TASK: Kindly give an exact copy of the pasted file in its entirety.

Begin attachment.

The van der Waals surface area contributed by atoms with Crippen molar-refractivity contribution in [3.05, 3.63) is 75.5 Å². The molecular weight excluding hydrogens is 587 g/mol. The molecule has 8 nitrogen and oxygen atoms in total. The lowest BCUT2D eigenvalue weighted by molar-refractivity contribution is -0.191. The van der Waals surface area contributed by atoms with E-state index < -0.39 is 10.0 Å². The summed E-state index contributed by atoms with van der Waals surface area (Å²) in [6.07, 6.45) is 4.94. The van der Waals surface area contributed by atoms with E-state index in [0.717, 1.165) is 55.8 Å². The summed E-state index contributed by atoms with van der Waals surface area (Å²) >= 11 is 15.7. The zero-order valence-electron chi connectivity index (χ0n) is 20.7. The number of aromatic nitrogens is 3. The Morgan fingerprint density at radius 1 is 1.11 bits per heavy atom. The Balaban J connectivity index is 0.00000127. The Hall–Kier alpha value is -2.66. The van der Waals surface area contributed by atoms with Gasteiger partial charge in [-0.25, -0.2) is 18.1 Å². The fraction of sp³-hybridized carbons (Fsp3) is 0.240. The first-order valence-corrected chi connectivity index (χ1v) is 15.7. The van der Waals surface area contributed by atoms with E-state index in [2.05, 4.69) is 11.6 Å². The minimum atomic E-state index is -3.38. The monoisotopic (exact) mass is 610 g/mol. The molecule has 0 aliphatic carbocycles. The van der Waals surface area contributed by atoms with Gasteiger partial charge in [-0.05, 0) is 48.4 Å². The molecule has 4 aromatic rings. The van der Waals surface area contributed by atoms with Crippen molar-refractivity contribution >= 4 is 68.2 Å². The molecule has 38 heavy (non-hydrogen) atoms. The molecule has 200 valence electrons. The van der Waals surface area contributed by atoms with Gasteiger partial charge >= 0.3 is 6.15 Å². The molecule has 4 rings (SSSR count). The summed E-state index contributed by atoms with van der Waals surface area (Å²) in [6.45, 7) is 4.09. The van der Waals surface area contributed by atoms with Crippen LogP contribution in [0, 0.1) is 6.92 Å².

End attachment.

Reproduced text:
The van der Waals surface area contributed by atoms with Crippen molar-refractivity contribution in [3.05, 3.63) is 75.5 Å². The molecular weight excluding hydrogens is 587 g/mol. The molecule has 8 nitrogen and oxygen atoms in total. The lowest BCUT2D eigenvalue weighted by molar-refractivity contribution is -0.191. The van der Waals surface area contributed by atoms with E-state index < -0.39 is 10.0 Å². The summed E-state index contributed by atoms with van der Waals surface area (Å²) in [6.07, 6.45) is 4.94. The van der Waals surface area contributed by atoms with E-state index in [0.717, 1.165) is 55.8 Å². The summed E-state index contributed by atoms with van der Waals surface area (Å²) >= 11 is 15.7. The zero-order valence-electron chi connectivity index (χ0n) is 20.7. The number of aromatic nitrogens is 3. The Morgan fingerprint density at radius 1 is 1.11 bits per heavy atom. The Balaban J connectivity index is 0.00000127. The Hall–Kier alpha value is -2.66. The van der Waals surface area contributed by atoms with Gasteiger partial charge in [-0.25, -0.2) is 18.1 Å². The fraction of sp³-hybridized carbons (Fsp3) is 0.240. The first-order valence-corrected chi connectivity index (χ1v) is 15.7. The van der Waals surface area contributed by atoms with E-state index in [2.05, 4.69) is 11.6 Å². The minimum atomic E-state index is -3.38. The monoisotopic (exact) mass is 610 g/mol. The molecule has 0 aliphatic carbocycles. The van der Waals surface area contributed by atoms with Gasteiger partial charge in [-0.05, 0) is 48.4 Å². The molecule has 4 aromatic rings. The van der Waals surface area contributed by atoms with Crippen molar-refractivity contribution >= 4 is 68.2 Å². The molecule has 38 heavy (non-hydrogen) atoms. The molecule has 200 valence electrons. The van der Waals surface area contributed by atoms with Gasteiger partial charge >= 0.3 is 6.15 Å². The molecule has 4 rings (SSSR count). The summed E-state index contributed by atoms with van der Waals surface area (Å²) in [6.45, 7) is 4.09. The van der Waals surface area contributed by atoms with Crippen LogP contribution in [0, 0.1) is 6.92 Å².